Do you have burning questions for an archivist here at the Library of Virginia or elsewhere? Questions like, What’s your favorite document? Where did you get your education? Are socks and sandals mandatory footwear? Do you knit your own sweaters?
Well, head on over to the Twitter-verse any time tomorrow and hit us up with your inquiry. Be sure to use the hashtag #AskAnArchivist. You can direct it to @LibraryofVA or any of the other wonderful institutions that will be participating or to no one in particular.
Just don’t get too personal. What’s in our fanny packs is our business!
Talk to you tomorrow!… read more »
As Juliet Capulet asked, “What’s in a name?” Well, for some Virginians of centuries past, quite a lot. So much so that a few staff members began keeping a list of interesting names discovered while working on the public service desks at the Library of Virginia. Soon, other staff members in the archival processing sections began contributing interesting and unusual names to the list.
We thought these names were too good to keep to ourselves, so we started posting them to the Library’s Twitter feed under the hashtags #FunnyNames #FromTheArchives. We share these in the spirit of good fun and hope you’ll enjoy the interesting array of monikers. Who knows, maybe the posts can help revive period names like Elmadoras and Waldegrave and liven up roll call in Virginia’s schools.
-Vince Brooks, Senior Local Records Archivist… read more »
Here in Virginia, there are some pretty strong views on history. It isn’t merely in the past, it is occurring in the present as well. This can easily perpetuate the stereotype that Southerners are still fighting the Civil War, or as it is known to some of my relatives, the War of Northern Aggression. However, this view of history in the present tense can be put to good use to dismantle assumptions, rethink the past, and keep cultural institutions relevant.
The most recent episode of The Abolitionists on PBS focused heavily on Frederick Douglass. Reading his 1845 memoir, Narrative of the Life of Frederick Douglass, an American Slave, in school years ago was my first encounter with the realities of slavery, as I imagine it may be for many people. Somehow, seeing the scene in which William Lloyd Garrison, a prominent abolitionist, and Frederick Douglass first meet brought to mind again how wonderful it is to see these events and documents geographically located on the Abolitionist Map of America. Zoom in on Nantucket, Massachusetts, and you can view the video clip from the series as well as contemporary photographs and documents. Somehow, plotting things on a map makes them more concrete, more believable, not just backstory.
As we continue this project, we are still uncovering relevant abolitionist materials at the Library … read more »
In some cases, failing extravagantly can work in favor of your cause. Go big or go home, as it were. John Brown was an American abolitionist who supported the use of violence to end slavery. A descendant of 17th century Puritans, Brown’s strong Calvinist beliefs would provide the moral inspiration for his battle against slavery. As we saw on The Abolitionists on PBS last Tuesday, Brown made a pledge in 1837 that would steer his actions in the coming decades: “Here, before God, in the presence of these witnesses, from this time, I consecrate my life to the destruction of slavery!”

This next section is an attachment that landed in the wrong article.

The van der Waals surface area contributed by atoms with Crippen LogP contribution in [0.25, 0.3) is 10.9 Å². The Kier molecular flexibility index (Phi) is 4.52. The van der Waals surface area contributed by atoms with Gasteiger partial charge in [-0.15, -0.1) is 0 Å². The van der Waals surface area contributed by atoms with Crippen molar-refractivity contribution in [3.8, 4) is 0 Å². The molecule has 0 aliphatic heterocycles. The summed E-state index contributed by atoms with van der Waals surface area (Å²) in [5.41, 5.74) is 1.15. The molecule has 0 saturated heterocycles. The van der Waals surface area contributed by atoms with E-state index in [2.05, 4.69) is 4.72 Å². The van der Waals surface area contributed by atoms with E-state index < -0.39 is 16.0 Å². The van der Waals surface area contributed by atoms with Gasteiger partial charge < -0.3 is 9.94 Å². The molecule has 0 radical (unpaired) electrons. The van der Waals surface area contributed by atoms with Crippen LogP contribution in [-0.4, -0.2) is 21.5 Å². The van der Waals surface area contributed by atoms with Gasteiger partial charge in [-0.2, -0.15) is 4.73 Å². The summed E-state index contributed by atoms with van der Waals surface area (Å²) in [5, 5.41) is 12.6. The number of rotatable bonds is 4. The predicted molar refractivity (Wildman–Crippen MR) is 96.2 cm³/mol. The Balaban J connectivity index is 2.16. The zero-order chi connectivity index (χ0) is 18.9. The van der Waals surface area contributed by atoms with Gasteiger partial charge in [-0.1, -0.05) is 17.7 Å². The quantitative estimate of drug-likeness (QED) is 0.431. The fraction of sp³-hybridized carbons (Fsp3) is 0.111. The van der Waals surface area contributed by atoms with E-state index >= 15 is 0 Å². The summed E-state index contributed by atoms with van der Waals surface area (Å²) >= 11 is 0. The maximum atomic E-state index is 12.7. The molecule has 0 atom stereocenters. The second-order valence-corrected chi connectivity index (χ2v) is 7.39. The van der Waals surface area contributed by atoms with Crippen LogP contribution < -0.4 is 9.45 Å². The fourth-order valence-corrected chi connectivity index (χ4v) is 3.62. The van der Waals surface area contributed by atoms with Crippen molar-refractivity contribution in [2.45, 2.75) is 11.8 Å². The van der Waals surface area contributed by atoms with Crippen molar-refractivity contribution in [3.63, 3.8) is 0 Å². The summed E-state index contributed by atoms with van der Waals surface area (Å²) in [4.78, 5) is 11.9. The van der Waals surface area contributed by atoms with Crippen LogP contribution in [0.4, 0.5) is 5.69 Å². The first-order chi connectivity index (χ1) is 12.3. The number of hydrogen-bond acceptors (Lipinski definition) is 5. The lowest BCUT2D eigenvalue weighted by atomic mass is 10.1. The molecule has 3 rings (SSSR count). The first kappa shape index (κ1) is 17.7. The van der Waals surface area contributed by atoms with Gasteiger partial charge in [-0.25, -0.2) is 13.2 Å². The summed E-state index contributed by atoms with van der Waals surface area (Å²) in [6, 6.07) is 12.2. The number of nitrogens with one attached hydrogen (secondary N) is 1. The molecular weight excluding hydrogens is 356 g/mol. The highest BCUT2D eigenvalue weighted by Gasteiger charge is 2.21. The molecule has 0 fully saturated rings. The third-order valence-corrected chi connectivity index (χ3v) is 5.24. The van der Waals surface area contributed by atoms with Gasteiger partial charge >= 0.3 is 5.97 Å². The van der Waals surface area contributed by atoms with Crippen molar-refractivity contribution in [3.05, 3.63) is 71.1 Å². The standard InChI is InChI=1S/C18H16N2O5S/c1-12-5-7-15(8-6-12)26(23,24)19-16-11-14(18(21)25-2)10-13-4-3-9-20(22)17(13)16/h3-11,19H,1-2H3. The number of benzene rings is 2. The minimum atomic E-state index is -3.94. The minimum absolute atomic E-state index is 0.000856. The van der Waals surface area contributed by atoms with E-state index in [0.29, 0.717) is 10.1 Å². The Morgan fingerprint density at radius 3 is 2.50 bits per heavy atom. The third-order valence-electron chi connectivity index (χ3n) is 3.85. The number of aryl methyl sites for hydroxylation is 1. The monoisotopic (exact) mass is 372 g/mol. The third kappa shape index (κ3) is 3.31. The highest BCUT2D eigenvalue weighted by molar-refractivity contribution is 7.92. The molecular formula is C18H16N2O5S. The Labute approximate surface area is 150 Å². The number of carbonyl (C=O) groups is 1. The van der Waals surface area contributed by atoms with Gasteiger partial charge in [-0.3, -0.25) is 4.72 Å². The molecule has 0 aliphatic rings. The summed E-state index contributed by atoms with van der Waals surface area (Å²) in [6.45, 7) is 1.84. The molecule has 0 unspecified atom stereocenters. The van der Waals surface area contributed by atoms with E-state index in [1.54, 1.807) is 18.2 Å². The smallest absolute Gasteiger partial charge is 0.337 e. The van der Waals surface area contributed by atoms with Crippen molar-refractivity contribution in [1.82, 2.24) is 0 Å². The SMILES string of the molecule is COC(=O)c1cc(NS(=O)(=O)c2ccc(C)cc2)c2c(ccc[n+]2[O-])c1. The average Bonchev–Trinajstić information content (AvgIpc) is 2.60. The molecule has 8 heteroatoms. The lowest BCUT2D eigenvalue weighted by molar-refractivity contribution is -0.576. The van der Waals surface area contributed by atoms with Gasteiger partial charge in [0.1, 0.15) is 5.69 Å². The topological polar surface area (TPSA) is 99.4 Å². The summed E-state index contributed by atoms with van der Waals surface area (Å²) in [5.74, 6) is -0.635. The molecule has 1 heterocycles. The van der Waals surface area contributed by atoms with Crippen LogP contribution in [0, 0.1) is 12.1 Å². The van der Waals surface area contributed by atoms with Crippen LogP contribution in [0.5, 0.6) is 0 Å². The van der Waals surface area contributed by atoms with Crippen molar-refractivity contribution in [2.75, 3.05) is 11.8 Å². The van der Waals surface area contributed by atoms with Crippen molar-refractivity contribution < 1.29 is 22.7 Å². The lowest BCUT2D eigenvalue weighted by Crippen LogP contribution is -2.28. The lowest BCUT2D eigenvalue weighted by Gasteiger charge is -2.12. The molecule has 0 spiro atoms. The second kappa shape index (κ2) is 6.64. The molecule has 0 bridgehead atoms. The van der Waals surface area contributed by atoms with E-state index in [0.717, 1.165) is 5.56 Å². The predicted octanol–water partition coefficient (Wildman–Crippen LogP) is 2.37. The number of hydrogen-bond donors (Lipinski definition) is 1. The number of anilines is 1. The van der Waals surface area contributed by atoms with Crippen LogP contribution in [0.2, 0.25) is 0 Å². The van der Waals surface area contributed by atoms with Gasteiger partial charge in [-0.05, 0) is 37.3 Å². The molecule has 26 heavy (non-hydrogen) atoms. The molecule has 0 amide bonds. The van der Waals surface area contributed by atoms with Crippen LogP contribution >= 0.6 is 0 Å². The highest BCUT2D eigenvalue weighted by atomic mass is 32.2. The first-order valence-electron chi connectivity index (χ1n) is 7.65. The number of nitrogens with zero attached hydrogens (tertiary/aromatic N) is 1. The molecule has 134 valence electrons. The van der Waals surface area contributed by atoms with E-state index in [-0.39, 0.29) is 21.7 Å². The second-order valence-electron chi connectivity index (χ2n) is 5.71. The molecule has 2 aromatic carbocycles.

Unlike most white, well-educated, religiously-motivated abolitionists, Brown did not believe in solely non-violent means to end slavery. After the Fugitive Slave Act passed in 1850, Brown founded a militant anti-slavery brigade with the Biblically-inspired name “League of Gileadites.” Their mission was to prevent the recapture of escaped slaves by any means necessary. Rising tensions in Kansas compelled Brown to go to the aid of the anti-slavery settlers there, including five of his adult sons. Pro-slavery forces known as “Border Ruffians” interfered with voting, imprisoned abolitionists, harassed free settlers, and eventually seized the town of Lawrence. On 24 May 1856, Brown led a small group of armed men against their pro-slavery neighbors at Pottawatomie Creek, killing five. This catalyzed a civil war … read more »
How did views on slavery evolve in the decades leading up to the Civil War? What different concerns did Quakers, soldiers, and revolutionaries express about the freedom of enslaved people? Most importantly, what evidence can we find in the Library of Virginia’s collections about the anti-slavery movement in the early and mid-1800s?
This unique challenge arose through the LVA’s early involvement in HistoryPin, an interactive website to which we upload geotagged photographs and other archival materials. Each image is accompanied by descriptive metadata, but users can also add their own “stories,” allowing for multiple and personal interpretations of history. Audio and video clips can also be pinned. Click here to see the Library’s HistoryPin collections.
PBS’s trademark documentary series, American Experience, has partnered with HistoryPin to use this digital platform to tell the story of abolitionists. The Library of Virginia was selected to contribute to this exploration of the anti-slavery movement in America—the Abolitionist Map of America. Dozens of museums, libraries, and archives have contributed to populating the map. PBS will also upload several video clips from their upcoming documentary series The Abolitionists, which will air on Tuesdays, January 8-22, 2013. A mobile app and walking tours of Boston, Charleston, Cincinnati and Philadelphia allow users to explore the Abolitionist Map in multiple ways.
The abolitionist materials assembled by the … read more »